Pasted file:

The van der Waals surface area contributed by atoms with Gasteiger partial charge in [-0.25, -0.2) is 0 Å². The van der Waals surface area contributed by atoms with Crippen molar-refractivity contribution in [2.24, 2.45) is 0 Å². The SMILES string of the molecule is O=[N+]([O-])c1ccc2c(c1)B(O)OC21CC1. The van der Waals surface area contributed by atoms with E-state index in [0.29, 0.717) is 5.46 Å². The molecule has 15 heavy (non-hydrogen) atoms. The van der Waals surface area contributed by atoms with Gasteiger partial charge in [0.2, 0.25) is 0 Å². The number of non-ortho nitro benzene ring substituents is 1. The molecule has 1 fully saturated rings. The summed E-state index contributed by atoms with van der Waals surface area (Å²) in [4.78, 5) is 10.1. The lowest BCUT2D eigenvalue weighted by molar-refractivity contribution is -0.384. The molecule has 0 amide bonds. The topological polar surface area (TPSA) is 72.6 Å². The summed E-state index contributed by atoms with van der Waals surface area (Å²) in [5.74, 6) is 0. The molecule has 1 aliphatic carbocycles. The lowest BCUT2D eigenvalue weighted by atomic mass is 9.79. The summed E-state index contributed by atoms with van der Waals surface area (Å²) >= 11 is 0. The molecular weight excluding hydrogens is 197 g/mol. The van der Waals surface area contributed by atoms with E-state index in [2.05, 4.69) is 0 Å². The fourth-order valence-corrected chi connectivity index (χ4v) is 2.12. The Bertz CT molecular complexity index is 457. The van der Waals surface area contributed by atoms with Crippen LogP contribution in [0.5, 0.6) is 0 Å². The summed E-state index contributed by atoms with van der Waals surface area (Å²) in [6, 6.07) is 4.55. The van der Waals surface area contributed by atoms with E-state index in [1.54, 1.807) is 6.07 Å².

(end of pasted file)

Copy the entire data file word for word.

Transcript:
The van der Waals surface area contributed by atoms with Gasteiger partial charge in [-0.25, -0.2) is 0 Å². The van der Waals surface area contributed by atoms with Crippen molar-refractivity contribution in [2.24, 2.45) is 0 Å². The SMILES string of the molecule is O=[N+]([O-])c1ccc2c(c1)B(O)OC21CC1. The van der Waals surface area contributed by atoms with E-state index in [0.29, 0.717) is 5.46 Å². The molecule has 15 heavy (non-hydrogen) atoms. The van der Waals surface area contributed by atoms with Gasteiger partial charge in [0.2, 0.25) is 0 Å². The number of non-ortho nitro benzene ring substituents is 1. The molecule has 1 fully saturated rings. The summed E-state index contributed by atoms with van der Waals surface area (Å²) in [4.78, 5) is 10.1. The lowest BCUT2D eigenvalue weighted by molar-refractivity contribution is -0.384. The molecule has 0 amide bonds. The topological polar surface area (TPSA) is 72.6 Å². The summed E-state index contributed by atoms with van der Waals surface area (Å²) in [5.74, 6) is 0. The molecule has 1 aliphatic carbocycles. The lowest BCUT2D eigenvalue weighted by atomic mass is 9.79. The summed E-state index contributed by atoms with van der Waals surface area (Å²) >= 11 is 0. The molecular weight excluding hydrogens is 197 g/mol. The van der Waals surface area contributed by atoms with E-state index in [2.05, 4.69) is 0 Å². The fourth-order valence-corrected chi connectivity index (χ4v) is 2.12. The Bertz CT molecular complexity index is 457. The van der Waals surface area contributed by atoms with Crippen LogP contribution in [0.5, 0.6) is 0 Å². The summed E-state index contributed by atoms with van der Waals surface area (Å²) in [6, 6.07) is 4.55. The van der Waals surface area contributed by atoms with E-state index in [1.54, 1.807) is 6.07 Å².